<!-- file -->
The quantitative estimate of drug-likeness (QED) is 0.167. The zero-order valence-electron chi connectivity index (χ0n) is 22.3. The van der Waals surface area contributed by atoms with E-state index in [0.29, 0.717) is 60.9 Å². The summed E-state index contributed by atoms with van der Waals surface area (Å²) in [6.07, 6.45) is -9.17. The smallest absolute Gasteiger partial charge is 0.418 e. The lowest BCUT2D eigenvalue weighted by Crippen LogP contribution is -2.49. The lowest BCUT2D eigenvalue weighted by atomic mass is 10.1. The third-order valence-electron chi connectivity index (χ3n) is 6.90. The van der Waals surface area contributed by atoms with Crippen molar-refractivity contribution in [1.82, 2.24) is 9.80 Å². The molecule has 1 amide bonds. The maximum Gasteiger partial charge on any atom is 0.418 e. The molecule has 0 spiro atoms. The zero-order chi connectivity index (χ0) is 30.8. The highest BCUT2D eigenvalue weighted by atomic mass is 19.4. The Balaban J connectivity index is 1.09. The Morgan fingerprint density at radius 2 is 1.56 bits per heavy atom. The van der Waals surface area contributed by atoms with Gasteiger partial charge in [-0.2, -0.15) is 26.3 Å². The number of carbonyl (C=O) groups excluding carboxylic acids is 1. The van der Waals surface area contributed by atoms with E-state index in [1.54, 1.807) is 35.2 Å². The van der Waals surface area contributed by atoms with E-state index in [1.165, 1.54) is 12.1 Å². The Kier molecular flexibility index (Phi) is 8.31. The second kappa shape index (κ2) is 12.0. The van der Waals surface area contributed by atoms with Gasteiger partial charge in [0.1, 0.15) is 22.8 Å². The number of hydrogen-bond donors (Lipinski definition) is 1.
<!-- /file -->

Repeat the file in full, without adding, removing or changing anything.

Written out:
The quantitative estimate of drug-likeness (QED) is 0.167. The zero-order valence-electron chi connectivity index (χ0n) is 22.3. The van der Waals surface area contributed by atoms with E-state index in [0.29, 0.717) is 60.9 Å². The summed E-state index contributed by atoms with van der Waals surface area (Å²) in [6.07, 6.45) is -9.17. The smallest absolute Gasteiger partial charge is 0.418 e. The lowest BCUT2D eigenvalue weighted by Crippen LogP contribution is -2.49. The lowest BCUT2D eigenvalue weighted by atomic mass is 10.1. The third-order valence-electron chi connectivity index (χ3n) is 6.90. The van der Waals surface area contributed by atoms with Crippen molar-refractivity contribution in [1.82, 2.24) is 9.80 Å². The molecule has 1 amide bonds. The maximum Gasteiger partial charge on any atom is 0.418 e. The molecule has 0 spiro atoms. The zero-order chi connectivity index (χ0) is 30.8. The highest BCUT2D eigenvalue weighted by atomic mass is 19.4. The Balaban J connectivity index is 1.09. The Morgan fingerprint density at radius 2 is 1.56 bits per heavy atom. The van der Waals surface area contributed by atoms with Gasteiger partial charge in [-0.2, -0.15) is 26.3 Å². The number of carbonyl (C=O) groups excluding carboxylic acids is 1. The van der Waals surface area contributed by atoms with E-state index in [1.54, 1.807) is 35.2 Å². The van der Waals surface area contributed by atoms with E-state index in [1.165, 1.54) is 12.1 Å². The Kier molecular flexibility index (Phi) is 8.31. The second kappa shape index (κ2) is 12.0. The van der Waals surface area contributed by atoms with Gasteiger partial charge in [0.1, 0.15) is 22.8 Å². The number of hydrogen-bond donors (Lipinski definition) is 1.